In findings posted online Aug. 27, scientists from Cincinnati Children’s Hospital Medical Center say their study provides important new insights into a major global health problem – one that remains stubbornly persistent in the United States. Preterm birth causes more than 1 million deaths a year and can leave premature infants who survive with lifelong medical challenges ranging from respiratory distress to developmental problems.
The study was led by Sudhansu K. Dey, PhD, director of Reproductive Sciences at Cincinnati Children’s, first author Jeeyeon Cha, an MD/PhD graduate student in the Dey lab, and Yasushi Hirota, MD/PhD, a former postdoctoral fellow in the Dey lab and faculty member at the Department of Obstetrics & Gynecology in the Graduate School of Medicine at the University of Tokyo.
The combined impact of genetic predisposition and environmental stress on preterm birth has received increased attention by researchers to determine its causes and potential preventive strategies. Scientists in the current study tested gene-environment interactions in a robust mouse model of prematurity and identified a similar molecular signature in human tissue samples from women who experienced premature birth.
“Although gene-environment interactions are assumed to be major contributors to preterm birth, this concept had not been experimentally interrogated,” said Dey. “Our studies in mice provide evidence that when a genetic predisposition is combined with mild inflammation, the rate of preterm birth is profoundly increased, provoking preterm birth in 100 percent of the females.”
“The results are also clinically relevant because aspects of the molecular signatures observed in the mouse studies are consistent with those observed in tissue samples of women who had undergone preterm birth,” he added.
A recent report from the World Health Organization states that while more than 60 percent of preterm births occur in developing countries, the U.S. is among ten countries with the highest numbers of preterm birth. Dey and his colleagues said this suggests that factors behind preterm birth in developing and developed countries may be different. Infection/inflammation may affect developing countries more, while chronic diseases such as diabetes and hypertension and the increased use of assisted reproductive technologies in older women may increase prematurity rates in developed countries.
To conduct their research, the investigators generated a mouse model of preterm delivery in which the Trp53 gene was conditionally inactivated in the uterus. Trp53 encodes the p53 protein, which is a tumor suppressor and regulates cell growth and replication.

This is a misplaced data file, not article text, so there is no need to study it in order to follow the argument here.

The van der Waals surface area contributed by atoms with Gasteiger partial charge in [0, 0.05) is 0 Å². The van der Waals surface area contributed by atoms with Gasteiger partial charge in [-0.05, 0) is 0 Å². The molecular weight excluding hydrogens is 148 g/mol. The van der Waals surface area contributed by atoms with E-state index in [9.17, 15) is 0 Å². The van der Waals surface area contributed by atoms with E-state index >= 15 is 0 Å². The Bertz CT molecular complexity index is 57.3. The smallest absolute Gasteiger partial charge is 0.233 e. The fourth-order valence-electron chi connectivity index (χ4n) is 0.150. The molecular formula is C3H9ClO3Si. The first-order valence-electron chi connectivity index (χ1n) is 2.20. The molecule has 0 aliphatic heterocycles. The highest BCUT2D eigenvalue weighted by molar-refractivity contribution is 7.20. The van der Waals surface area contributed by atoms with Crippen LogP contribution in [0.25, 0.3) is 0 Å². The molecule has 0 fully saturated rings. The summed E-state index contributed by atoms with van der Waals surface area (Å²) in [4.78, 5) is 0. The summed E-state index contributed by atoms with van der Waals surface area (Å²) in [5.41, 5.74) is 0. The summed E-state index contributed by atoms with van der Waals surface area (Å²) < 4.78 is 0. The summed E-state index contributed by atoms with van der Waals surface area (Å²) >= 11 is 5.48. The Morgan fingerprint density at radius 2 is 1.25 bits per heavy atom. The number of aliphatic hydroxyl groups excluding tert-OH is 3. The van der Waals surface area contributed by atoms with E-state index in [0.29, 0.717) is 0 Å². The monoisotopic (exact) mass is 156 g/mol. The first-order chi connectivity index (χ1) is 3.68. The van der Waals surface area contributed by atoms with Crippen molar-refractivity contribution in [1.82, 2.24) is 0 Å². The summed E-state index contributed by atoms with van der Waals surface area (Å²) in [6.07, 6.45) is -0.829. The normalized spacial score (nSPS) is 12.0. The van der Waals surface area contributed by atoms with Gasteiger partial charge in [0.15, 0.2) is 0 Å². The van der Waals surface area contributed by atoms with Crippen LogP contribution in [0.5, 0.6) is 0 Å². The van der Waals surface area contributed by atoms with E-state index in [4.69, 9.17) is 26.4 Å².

Through a series of studies, the scientists have reported these mice exhibit a preterm birth rate of 50 percent just from the genetic deletion. The scientists have also shown the mice exhibit increased signaling by mammalian target of rapamycin complex 1 (mTORC1) and cyclooxygenase-2 (COX2), which generates fatty acids called prostaglandins that trigger uterine contractions. These pathways are associated with premature senescence of uterine decidual cells, provoking spontaneous early birth.
In the current study, Trp53-deficient females were subjected to mild inflammation with LPS (endotoxin), resulting in a preterm birth rate of 100 percent. They also observed that women who had experienced preterm birth showed similar increases in mTORC1 and COX2 signaling.
The scientists then designed an experimental treatment strategy to prevent preterm birth in Trp53-deficient mice exposed to LPS – a combination of rapamycin (an mTORC1 inhibitor) and progesterone, an ovarian hormone necessary for pregnancy success. They report the treatment was effective at preventing preterm birth with no apparent adverse effects on maternal or fetal health.
Progesterone is currently in clinical use to prevent preterm birth in select populations of at-risk women. Although further in-depth investigation is required, the scientists suggest that a combined therapy with low doses of an mTORC1 inhibitor and progesterone may help reduce the incidence of preterm birth in high-risk women.
Funding for this research was supported in part by the National Institutes of Child Health and Human Development, National Institute on Drug Abuse, National Institute of Aging, (HD12304, DA06668, DA032150) the Bill and Melinda Gates Foundation (Grand Challenges Explorations Initiative), the March of Dimes, Precursory Research for Embryonic Science and Technology (PRESTO, Japan Society for the Promotion of Science), the Takeda Science Foundation, the Kowa Life Science Foundation, and the Yamaguchi Endocrine Research Foundation.
About Cincinnati Children’s
Cincinnati Children’s Hospital Medical Center ranks third in the nation among all Honor Roll hospitals in U.S.News and World Report’s 2013 Best Children’s Hospitals ranking. It is ranked #1 for cancer and in the top 10 for nine of 10 pediatric specialties. Cincinnati Children’s is one of the top two recipients of pediatric research grants from the National Institutes of Health, and a research and teaching affiliate of the University of Cincinnati College of Medicine. The medical center is internationally recognized for improving child health and transforming delivery of care through fully integrated, globally recognized research, education and innovation. Additional information can be found at www.cincinnatichildrens.org.
Nick Miller, 513-803-6035, email@example.com